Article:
Speaking of, time to get everyone up and ready to go get big brother from school. I will have to read your post again, it really spoke to me.

  • http://www.ihatemymessageboard.com Tracy

    Oh before I leave, it kind of surprises me how many people are somewhat astonished at how often they see us walking. We live in a compact city area with almost everything you’d need on a daily basis in a one mile radius. Why wouldn’t we always be walking!?

  • http://ww.blackwasp19.wordpress.com Blackwasp19

    Alyssa and I love walks together. It is a time to unwind and contemplate with one another. One beautiful aspect of walking is that fact it meets us both where we need to be. Doing something helps me talk, although I love coffee shop conversations they are less natural than conversation in the midst of movement. Being quiet helps Alyssa talk, it is not the walking that is of great benefit, but the time to be quiet and and allow thoughts to simply emerge.

    As we have children, walking is something we also intend to be a family practice – hopefully with a doggy. We have a retirement nunnery near us – a mile – that offers a beautiful place to walk and meditate. It is a wonderful thing.

  • http://foreignquang.blogspot.com Randi

    School is out for the summer (I’m a teacher,) and I have been feeling the itch to go walking again. I’ve had a couple of friends mention that we should go walking this summer and after reading this post, I’m going to put thoughts into action. You see so much more when walking than you do when zooming past in a car.

    I’ve gotten so spoiled as an adult. In high school, I had to walk eight blocks to the bus station after school, then after getting off the bus, I had another seven blocks to walk to my house. Did it every day. In college I walked a mile every day from the campus to my home because I could get there faster than if I had waited for the bus. Now? I take the car to my friend’s house 2 blocks away.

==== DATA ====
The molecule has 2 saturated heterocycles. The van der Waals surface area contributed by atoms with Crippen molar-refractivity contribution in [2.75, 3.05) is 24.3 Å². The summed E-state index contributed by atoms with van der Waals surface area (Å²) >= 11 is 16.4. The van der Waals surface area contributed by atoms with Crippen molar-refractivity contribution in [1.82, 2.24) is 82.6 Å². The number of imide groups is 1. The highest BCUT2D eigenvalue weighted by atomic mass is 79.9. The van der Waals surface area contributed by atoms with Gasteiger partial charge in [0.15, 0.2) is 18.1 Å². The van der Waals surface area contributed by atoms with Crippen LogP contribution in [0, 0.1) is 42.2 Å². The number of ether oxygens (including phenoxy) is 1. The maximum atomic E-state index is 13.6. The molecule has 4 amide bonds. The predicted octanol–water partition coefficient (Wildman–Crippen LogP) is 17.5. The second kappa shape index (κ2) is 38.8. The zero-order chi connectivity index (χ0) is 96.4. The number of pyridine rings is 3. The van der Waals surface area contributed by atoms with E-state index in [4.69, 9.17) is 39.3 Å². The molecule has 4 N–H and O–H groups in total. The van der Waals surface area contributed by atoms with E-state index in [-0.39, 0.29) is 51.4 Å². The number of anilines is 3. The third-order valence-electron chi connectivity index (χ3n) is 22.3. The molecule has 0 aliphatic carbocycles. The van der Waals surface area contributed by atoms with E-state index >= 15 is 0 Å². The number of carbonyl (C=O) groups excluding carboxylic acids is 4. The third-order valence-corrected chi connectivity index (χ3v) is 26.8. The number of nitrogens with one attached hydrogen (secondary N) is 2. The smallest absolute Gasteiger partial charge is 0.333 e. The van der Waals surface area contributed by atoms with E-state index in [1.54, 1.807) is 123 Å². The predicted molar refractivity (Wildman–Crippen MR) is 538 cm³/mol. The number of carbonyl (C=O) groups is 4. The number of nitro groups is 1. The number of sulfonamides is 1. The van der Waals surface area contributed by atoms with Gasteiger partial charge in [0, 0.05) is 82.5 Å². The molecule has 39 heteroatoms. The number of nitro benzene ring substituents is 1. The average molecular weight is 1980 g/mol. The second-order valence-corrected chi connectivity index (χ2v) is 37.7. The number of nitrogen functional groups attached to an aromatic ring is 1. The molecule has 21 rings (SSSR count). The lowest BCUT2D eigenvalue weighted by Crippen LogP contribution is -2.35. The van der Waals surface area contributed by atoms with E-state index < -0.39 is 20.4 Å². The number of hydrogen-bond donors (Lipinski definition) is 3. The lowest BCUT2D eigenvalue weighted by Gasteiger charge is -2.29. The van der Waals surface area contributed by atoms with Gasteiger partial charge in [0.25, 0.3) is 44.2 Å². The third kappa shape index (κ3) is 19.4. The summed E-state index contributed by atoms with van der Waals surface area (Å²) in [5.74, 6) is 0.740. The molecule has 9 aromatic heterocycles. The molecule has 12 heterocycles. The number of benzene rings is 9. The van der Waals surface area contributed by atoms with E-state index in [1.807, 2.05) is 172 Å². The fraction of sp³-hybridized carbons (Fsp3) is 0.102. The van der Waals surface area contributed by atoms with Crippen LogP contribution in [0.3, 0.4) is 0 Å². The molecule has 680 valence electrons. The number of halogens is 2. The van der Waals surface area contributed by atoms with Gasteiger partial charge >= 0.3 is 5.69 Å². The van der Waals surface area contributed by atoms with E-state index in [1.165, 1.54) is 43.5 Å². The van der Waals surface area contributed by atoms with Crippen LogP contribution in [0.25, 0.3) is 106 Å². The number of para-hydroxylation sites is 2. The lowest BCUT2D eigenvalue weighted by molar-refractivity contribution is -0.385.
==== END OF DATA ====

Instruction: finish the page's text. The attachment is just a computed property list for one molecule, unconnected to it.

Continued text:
Thanks for the push…

  • http://www.roseyposeyconfections.blogspot.com Cheryl Ensom Dack

    Kristin! :) I do both…walking with friends and also running alone. I love BOTH…and for different reasons. The running (alone) has the interesting effect of making me highly aware of my body, which somehow helps me “feel” more. I think it’s that there’s nothing else to distract from my own feelings? Sometimes this means I feel teary but rather than crying, I run harder/faster when I feel that way, which is just as cathartic as tears, if not more. Walking with friends has become a really great way to connect and talk with friends. So I enjoy both!

  • http://www.halfwaytonormal.com/ Kristin T.

    TJ, I love that your neighborhood expects you on Sunday afternoons. Here’s to warmer mornings way up in your neck of the woods, so you can resume your solitary walks soon.

    Tracy, I’m glad the post resonated with you! I remember those double stroller walks well, and how they were my life saver, too. In fact, I’ve insisted that every house I’ve lived in as an adult be within walking distance of various interesting cafes, food co-ops, libraries, etc. And you’re right—in neighborhoods like the ones we live in, why wouldn’t everyone be walking everywhere?

    Blackwasp19, that’s so insightful for you to recognize how you and Alyssa both benefit from walks together, but in slightly different ways, for your own reasons. It sounds like you’ve hit on a marriage super food, so to speak! (And I can already picture you with those kids and that dog.) :)

    Randi, I was MUCH less likely to walk places when I lived in a city where everyone seemed to drive everywhere. For the past eight years, I’ve lived in a college town where biking and walking is the norm. That alone has given me a different perspective on how I get around. Changing habits in these ways is mostly about a paradigm shift, it seems. Anyway, I’m glad you’re going to get back into walking! Thanks for stopping by my blog and leaving a comment.

    Cheryl, what you said about being aware of your body and “feeling more” when you run is really fascinating. I bet there’s something physiological going on (not that I’m a biologist or anything). Whatever it is, I’m glad you’ve found some powerful releases in your life.

  • Elaine Tolsma-Harlow

    Yeah walking!! I can’t image life without walking (or running). I do believe that most of the problems could be solved with a walk & talk.